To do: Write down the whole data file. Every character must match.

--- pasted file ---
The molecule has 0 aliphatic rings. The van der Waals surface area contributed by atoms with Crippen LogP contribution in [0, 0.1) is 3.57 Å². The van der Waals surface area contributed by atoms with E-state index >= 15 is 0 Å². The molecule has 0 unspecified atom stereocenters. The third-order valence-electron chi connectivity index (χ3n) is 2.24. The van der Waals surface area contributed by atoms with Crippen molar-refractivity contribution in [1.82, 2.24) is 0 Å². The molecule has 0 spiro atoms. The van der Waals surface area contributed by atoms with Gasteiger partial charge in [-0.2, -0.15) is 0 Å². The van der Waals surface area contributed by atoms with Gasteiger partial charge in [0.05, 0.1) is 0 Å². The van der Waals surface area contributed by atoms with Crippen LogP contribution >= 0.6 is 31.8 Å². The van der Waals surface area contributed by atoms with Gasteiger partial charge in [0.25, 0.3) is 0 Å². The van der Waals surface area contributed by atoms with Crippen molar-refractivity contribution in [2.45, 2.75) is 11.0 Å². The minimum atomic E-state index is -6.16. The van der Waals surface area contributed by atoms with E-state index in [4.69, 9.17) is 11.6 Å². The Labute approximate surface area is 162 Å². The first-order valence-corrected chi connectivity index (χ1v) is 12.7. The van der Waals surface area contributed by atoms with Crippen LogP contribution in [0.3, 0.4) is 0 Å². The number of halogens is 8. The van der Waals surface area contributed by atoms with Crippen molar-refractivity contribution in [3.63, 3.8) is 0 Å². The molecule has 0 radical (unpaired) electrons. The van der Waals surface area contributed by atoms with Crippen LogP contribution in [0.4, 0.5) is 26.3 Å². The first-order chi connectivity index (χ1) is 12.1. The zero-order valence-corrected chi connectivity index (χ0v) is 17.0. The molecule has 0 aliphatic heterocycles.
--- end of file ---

The molecule has 0 aliphatic rings. The van der Waals surface area contributed by atoms with Crippen LogP contribution in [0, 0.1) is 3.57 Å². The van der Waals surface area contributed by atoms with E-state index >= 15 is 0 Å². The molecule has 0 unspecified atom stereocenters. The third-order valence-electron chi connectivity index (χ3n) is 2.24. The van der Waals surface area contributed by atoms with Crippen molar-refractivity contribution in [1.82, 2.24) is 0 Å². The molecule has 0 spiro atoms. The van der Waals surface area contributed by atoms with Gasteiger partial charge in [-0.2, -0.15) is 0 Å². The van der Waals surface area contributed by atoms with Gasteiger partial charge in [0.05, 0.1) is 0 Å². The van der Waals surface area contributed by atoms with Crippen LogP contribution >= 0.6 is 31.8 Å². The van der Waals surface area contributed by atoms with Gasteiger partial charge in [0.25, 0.3) is 0 Å². The van der Waals surface area contributed by atoms with Crippen molar-refractivity contribution in [2.45, 2.75) is 11.0 Å². The minimum atomic E-state index is -6.16. The van der Waals surface area contributed by atoms with E-state index in [4.69, 9.17) is 11.6 Å². The Labute approximate surface area is 162 Å². The first-order valence-corrected chi connectivity index (χ1v) is 12.7. The van der Waals surface area contributed by atoms with Crippen LogP contribution in [0.3, 0.4) is 0 Å². The number of halogens is 8. The van der Waals surface area contributed by atoms with Crippen molar-refractivity contribution in [3.63, 3.8) is 0 Å². The molecule has 0 radical (unpaired) electrons. The van der Waals surface area contributed by atoms with Crippen LogP contribution in [0.4, 0.5) is 26.3 Å². The first-order chi connectivity index (χ1) is 12.1. The zero-order valence-corrected chi connectivity index (χ0v) is 17.0. The molecule has 0 aliphatic heterocycles.